Thus, plan the time necessary to answer their questions, which are likely to be numerous. “Teenagers are going to want to know a lot about the organization, about how things are going to happen concretely for them,” says Josée Lussier.
Regardless of the age of the children, certain rules should be applied when announcing the separation.
- A "family" announcement. If you have more than one child, the announcement of the separation should be done in "family council" (unless exceptional circumstances, such as violence). Thus, mom and dad announce the separation to all children at the same time, regardless of their age. It is then that we can respond more individually to each person's questions. “Teenagers will be more concerned with the organization of daily life – will they be able to continue their sports activities, will they have to move away from their friends, change schools, etc. – while 6-year-olds will ask more questions about their landmarks – when will they be able to see mom and dad,” says Josée Lussier.
- A simple and clear message. Children should not know the circumstances of your breakup. Who did what? Who wants to leave? These details belong to you and should not be shared with children of any age. The announcement should be as simple as the following: “Mom and Dad are separating because they are no longer happy together, which is why we will now be living in two separate houses.”
- An unplanned announcement. Of course, on your side, everything is planned. You know you'll finish work early Tuesday night to make time to announce the kids. However, they know nothing about it. “Children are in the moment, especially when they are little. We don't want to cause them stress or anxiety by telling them in advance that we will be holding a special family council to announce a change to them,” says Ms. Légaré.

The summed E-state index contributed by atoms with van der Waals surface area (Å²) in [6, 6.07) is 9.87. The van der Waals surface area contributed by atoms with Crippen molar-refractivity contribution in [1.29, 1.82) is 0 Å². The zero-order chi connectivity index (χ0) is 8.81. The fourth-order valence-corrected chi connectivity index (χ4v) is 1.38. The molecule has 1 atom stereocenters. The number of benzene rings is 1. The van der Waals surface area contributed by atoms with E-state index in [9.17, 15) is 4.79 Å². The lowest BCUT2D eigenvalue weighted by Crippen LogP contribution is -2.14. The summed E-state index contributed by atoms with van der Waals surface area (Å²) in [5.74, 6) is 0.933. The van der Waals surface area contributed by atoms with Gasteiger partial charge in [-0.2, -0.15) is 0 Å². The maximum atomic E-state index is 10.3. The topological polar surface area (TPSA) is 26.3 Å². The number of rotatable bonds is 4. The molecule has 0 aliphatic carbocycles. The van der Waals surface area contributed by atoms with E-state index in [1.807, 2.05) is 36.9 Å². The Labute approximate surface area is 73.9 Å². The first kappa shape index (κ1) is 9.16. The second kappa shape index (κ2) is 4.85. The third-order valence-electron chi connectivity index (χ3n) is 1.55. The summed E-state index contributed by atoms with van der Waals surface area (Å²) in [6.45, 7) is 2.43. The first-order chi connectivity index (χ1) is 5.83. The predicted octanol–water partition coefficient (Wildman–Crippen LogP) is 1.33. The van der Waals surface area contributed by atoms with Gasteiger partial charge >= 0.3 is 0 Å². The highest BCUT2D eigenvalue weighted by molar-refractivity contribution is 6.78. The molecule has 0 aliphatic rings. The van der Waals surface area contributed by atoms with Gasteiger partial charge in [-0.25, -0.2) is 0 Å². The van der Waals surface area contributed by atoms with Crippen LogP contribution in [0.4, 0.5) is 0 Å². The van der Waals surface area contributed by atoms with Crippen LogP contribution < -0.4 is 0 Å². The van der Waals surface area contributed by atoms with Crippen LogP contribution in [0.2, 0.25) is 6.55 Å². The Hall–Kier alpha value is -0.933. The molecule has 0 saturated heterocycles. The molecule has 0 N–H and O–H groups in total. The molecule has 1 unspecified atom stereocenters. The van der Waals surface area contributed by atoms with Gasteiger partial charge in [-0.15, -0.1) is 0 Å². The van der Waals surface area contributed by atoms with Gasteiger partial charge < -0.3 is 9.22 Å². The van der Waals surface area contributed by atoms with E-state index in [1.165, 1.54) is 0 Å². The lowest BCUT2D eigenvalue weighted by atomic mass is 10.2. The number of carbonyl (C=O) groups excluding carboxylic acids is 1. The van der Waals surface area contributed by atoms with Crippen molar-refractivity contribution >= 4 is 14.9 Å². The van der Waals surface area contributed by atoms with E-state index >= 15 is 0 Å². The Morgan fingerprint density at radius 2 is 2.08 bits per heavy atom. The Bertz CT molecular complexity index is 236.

- A child is not a confidant. LittleNo matter how old a child is, they should not become your confidant. It's not to him that you should say: "I really did everything to make it work", "daddy really hurt me a lot", etc.
- Neutrality. No, separation is not easy. Neither for you. Nor for your children. However, try to remain as neutral as possible in this announcement. Don't make it a drama. Don't make it a party (“it's going to be super cool, you're going to have two houses”, etc.). As Ms. Légaré points out, “this could prevent the child from experiencing certain emotions”
- Be present and friendly. Separation is a shock for everyone. Your children, just like you, are likely to go through a roller coaster of emotions. Be attentive and attentive to changes in behavior. “If the child begins to have recurrent nightmares or has disturbing behaviors at home, at school or at daycare, it is better to consult,” suggests Madame Lussier.
Resources and tools
- Engagement and Support Programs for Children of Separating or Divorcing Parents, Department of Justice Canada.
- Première Ressource, a free professional consultation service for parent-child relationships
- Guide to Parenting Arrangements After Separation or Divorce, Department of Justice Canada.